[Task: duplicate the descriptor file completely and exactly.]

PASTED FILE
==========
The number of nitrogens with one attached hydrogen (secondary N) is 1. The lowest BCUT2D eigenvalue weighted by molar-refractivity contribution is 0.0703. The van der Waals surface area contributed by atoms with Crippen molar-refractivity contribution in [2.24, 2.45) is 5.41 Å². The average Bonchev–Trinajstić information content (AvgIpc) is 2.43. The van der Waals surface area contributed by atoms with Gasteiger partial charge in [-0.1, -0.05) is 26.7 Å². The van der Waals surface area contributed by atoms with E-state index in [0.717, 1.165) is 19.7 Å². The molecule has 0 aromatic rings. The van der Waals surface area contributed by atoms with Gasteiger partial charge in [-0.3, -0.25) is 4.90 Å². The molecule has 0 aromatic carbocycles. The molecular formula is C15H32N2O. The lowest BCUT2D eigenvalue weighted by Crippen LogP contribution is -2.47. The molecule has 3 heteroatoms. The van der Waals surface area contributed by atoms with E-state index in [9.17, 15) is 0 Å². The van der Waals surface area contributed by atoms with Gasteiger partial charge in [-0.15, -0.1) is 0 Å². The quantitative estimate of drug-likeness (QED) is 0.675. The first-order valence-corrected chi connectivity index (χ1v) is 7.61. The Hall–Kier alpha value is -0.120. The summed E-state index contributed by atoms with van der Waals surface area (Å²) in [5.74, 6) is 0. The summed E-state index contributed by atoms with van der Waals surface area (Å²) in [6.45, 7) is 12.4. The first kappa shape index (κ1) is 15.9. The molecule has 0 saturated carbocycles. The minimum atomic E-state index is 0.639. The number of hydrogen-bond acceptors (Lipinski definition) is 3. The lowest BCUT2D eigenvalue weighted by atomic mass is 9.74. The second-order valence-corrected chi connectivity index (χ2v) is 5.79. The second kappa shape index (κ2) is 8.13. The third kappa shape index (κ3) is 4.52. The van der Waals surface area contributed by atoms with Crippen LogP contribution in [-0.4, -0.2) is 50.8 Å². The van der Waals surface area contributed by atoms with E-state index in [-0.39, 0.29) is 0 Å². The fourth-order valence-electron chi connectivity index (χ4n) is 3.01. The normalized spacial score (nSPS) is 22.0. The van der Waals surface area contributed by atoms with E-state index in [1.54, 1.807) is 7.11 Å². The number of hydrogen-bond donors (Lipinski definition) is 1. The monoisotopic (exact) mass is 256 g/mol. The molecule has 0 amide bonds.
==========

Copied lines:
The number of nitrogens with one attached hydrogen (secondary N) is 1. The lowest BCUT2D eigenvalue weighted by molar-refractivity contribution is 0.0703. The van der Waals surface area contributed by atoms with Crippen molar-refractivity contribution in [2.24, 2.45) is 5.41 Å². The average Bonchev–Trinajstić information content (AvgIpc) is 2.43. The van der Waals surface area contributed by atoms with Gasteiger partial charge in [-0.1, -0.05) is 26.7 Å². The van der Waals surface area contributed by atoms with E-state index in [0.717, 1.165) is 19.7 Å². The molecule has 0 aromatic rings. The van der Waals surface area contributed by atoms with Gasteiger partial charge in [-0.3, -0.25) is 4.90 Å². The molecule has 0 aromatic carbocycles. The molecular formula is C15H32N2O. The lowest BCUT2D eigenvalue weighted by Crippen LogP contribution is -2.47. The molecule has 3 heteroatoms. The van der Waals surface area contributed by atoms with E-state index in [9.17, 15) is 0 Å². The van der Waals surface area contributed by atoms with Gasteiger partial charge in [-0.15, -0.1) is 0 Å². The quantitative estimate of drug-likeness (QED) is 0.675. The first-order valence-corrected chi connectivity index (χ1v) is 7.61. The Hall–Kier alpha value is -0.120. The summed E-state index contributed by atoms with van der Waals surface area (Å²) in [5.74, 6) is 0. The summed E-state index contributed by atoms with van der Waals surface area (Å²) in [6.45, 7) is 12.4. The first kappa shape index (κ1) is 15.9. The molecule has 0 saturated carbocycles. The minimum atomic E-state index is 0.639. The number of hydrogen-bond acceptors (Lipinski definition) is 3. The lowest BCUT2D eigenvalue weighted by atomic mass is 9.74. The second-order valence-corrected chi connectivity index (χ2v) is 5.79. The second kappa shape index (κ2) is 8.13. The third kappa shape index (κ3) is 4.52. The van der Waals surface area contributed by atoms with Crippen LogP contribution in [-0.4, -0.2) is 50.8 Å². The van der Waals surface area contributed by atoms with E-state index in [-0.39, 0.29) is 0 Å². The fourth-order valence-electron chi connectivity index (χ4n) is 3.01. The normalized spacial score (nSPS) is 22.0. The van der Waals surface area contributed by atoms with E-state index in [1.54, 1.807) is 7.11 Å². The number of hydrogen-bond donors (Lipinski definition) is 1. The monoisotopic (exact) mass is 256 g/mol. The molecule has 0 amide bonds.